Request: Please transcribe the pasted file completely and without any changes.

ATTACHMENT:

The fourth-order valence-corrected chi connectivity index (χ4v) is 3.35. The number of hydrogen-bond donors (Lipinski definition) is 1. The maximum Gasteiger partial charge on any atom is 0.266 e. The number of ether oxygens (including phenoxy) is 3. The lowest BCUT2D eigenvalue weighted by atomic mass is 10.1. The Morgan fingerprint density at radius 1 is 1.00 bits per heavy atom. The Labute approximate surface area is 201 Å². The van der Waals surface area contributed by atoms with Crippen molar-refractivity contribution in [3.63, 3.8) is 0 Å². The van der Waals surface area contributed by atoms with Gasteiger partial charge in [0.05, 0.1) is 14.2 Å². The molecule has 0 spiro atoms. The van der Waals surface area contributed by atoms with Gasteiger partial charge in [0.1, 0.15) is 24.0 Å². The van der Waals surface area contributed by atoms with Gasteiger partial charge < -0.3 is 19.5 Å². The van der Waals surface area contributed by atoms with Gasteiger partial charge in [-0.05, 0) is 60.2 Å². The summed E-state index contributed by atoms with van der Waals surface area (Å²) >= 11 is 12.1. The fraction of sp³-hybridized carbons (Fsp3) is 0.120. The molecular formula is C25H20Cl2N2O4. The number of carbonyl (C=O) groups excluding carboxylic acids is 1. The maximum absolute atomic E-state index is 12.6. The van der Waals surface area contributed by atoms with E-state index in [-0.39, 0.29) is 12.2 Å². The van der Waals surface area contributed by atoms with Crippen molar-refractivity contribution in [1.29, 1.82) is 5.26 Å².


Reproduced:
The fourth-order valence-corrected chi connectivity index (χ4v) is 3.35. The number of hydrogen-bond donors (Lipinski definition) is 1. The maximum Gasteiger partial charge on any atom is 0.266 e. The number of ether oxygens (including phenoxy) is 3. The lowest BCUT2D eigenvalue weighted by atomic mass is 10.1. The Morgan fingerprint density at radius 1 is 1.00 bits per heavy atom. The Labute approximate surface area is 201 Å². The van der Waals surface area contributed by atoms with Crippen molar-refractivity contribution in [3.63, 3.8) is 0 Å². The van der Waals surface area contributed by atoms with Gasteiger partial charge in [0.05, 0.1) is 14.2 Å². The molecule has 0 spiro atoms. The van der Waals surface area contributed by atoms with Gasteiger partial charge in [0.1, 0.15) is 24.0 Å². The van der Waals surface area contributed by atoms with Gasteiger partial charge < -0.3 is 19.5 Å². The van der Waals surface area contributed by atoms with Gasteiger partial charge in [-0.05, 0) is 60.2 Å². The summed E-state index contributed by atoms with van der Waals surface area (Å²) >= 11 is 12.1. The fraction of sp³-hybridized carbons (Fsp3) is 0.120. The molecular formula is C25H20Cl2N2O4. The number of carbonyl (C=O) groups excluding carboxylic acids is 1. The maximum absolute atomic E-state index is 12.6. The van der Waals surface area contributed by atoms with E-state index in [-0.39, 0.29) is 12.2 Å². The van der Waals surface area contributed by atoms with Crippen molar-refractivity contribution in [1.29, 1.82) is 5.26 Å².